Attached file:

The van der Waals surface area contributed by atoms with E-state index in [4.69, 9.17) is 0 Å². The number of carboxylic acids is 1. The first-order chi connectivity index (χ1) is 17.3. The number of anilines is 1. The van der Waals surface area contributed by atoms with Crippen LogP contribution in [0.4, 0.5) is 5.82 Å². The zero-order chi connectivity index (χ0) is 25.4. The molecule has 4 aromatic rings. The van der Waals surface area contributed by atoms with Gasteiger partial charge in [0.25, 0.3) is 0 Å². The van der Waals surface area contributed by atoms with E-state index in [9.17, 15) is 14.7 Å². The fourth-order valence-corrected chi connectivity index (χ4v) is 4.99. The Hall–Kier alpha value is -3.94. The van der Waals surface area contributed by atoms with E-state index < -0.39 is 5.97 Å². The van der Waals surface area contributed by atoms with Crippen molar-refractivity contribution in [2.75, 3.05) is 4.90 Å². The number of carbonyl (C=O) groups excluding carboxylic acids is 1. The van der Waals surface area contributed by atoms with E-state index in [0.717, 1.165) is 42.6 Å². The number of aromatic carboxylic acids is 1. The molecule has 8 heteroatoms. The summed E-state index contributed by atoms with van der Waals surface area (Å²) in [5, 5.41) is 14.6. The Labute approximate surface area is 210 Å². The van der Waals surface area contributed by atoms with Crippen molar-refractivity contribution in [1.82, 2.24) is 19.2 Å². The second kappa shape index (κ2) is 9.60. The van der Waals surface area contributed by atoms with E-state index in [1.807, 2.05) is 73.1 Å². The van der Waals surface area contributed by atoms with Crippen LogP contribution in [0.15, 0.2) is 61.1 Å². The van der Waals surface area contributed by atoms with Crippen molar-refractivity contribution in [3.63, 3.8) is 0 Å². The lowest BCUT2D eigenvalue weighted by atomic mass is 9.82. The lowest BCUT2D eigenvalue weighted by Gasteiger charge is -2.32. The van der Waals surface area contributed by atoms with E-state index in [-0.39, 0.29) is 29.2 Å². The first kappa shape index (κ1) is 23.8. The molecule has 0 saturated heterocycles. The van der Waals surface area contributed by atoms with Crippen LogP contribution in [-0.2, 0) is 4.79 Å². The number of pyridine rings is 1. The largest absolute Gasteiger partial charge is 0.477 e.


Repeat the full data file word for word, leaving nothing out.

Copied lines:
The van der Waals surface area contributed by atoms with E-state index in [4.69, 9.17) is 0 Å². The number of carboxylic acids is 1. The first-order chi connectivity index (χ1) is 17.3. The number of anilines is 1. The van der Waals surface area contributed by atoms with Crippen LogP contribution in [0.4, 0.5) is 5.82 Å². The zero-order chi connectivity index (χ0) is 25.4. The molecule has 4 aromatic rings. The van der Waals surface area contributed by atoms with Gasteiger partial charge in [0.25, 0.3) is 0 Å². The van der Waals surface area contributed by atoms with E-state index in [9.17, 15) is 14.7 Å². The fourth-order valence-corrected chi connectivity index (χ4v) is 4.99. The Hall–Kier alpha value is -3.94. The van der Waals surface area contributed by atoms with E-state index < -0.39 is 5.97 Å². The van der Waals surface area contributed by atoms with Crippen molar-refractivity contribution in [2.75, 3.05) is 4.90 Å². The number of carbonyl (C=O) groups excluding carboxylic acids is 1. The van der Waals surface area contributed by atoms with E-state index in [0.717, 1.165) is 42.6 Å². The number of aromatic carboxylic acids is 1. The molecule has 8 heteroatoms. The summed E-state index contributed by atoms with van der Waals surface area (Å²) in [5, 5.41) is 14.6. The Labute approximate surface area is 210 Å². The van der Waals surface area contributed by atoms with Crippen molar-refractivity contribution in [1.82, 2.24) is 19.2 Å². The second kappa shape index (κ2) is 9.60. The van der Waals surface area contributed by atoms with E-state index in [1.807, 2.05) is 73.1 Å². The van der Waals surface area contributed by atoms with Crippen LogP contribution in [0.15, 0.2) is 61.1 Å². The van der Waals surface area contributed by atoms with Crippen molar-refractivity contribution in [3.63, 3.8) is 0 Å². The lowest BCUT2D eigenvalue weighted by atomic mass is 9.82. The lowest BCUT2D eigenvalue weighted by Gasteiger charge is -2.32. The van der Waals surface area contributed by atoms with E-state index in [-0.39, 0.29) is 29.2 Å². The first kappa shape index (κ1) is 23.8. The molecule has 0 saturated heterocycles. The van der Waals surface area contributed by atoms with Crippen LogP contribution in [-0.2, 0) is 4.79 Å². The number of pyridine rings is 1. The largest absolute Gasteiger partial charge is 0.477 e.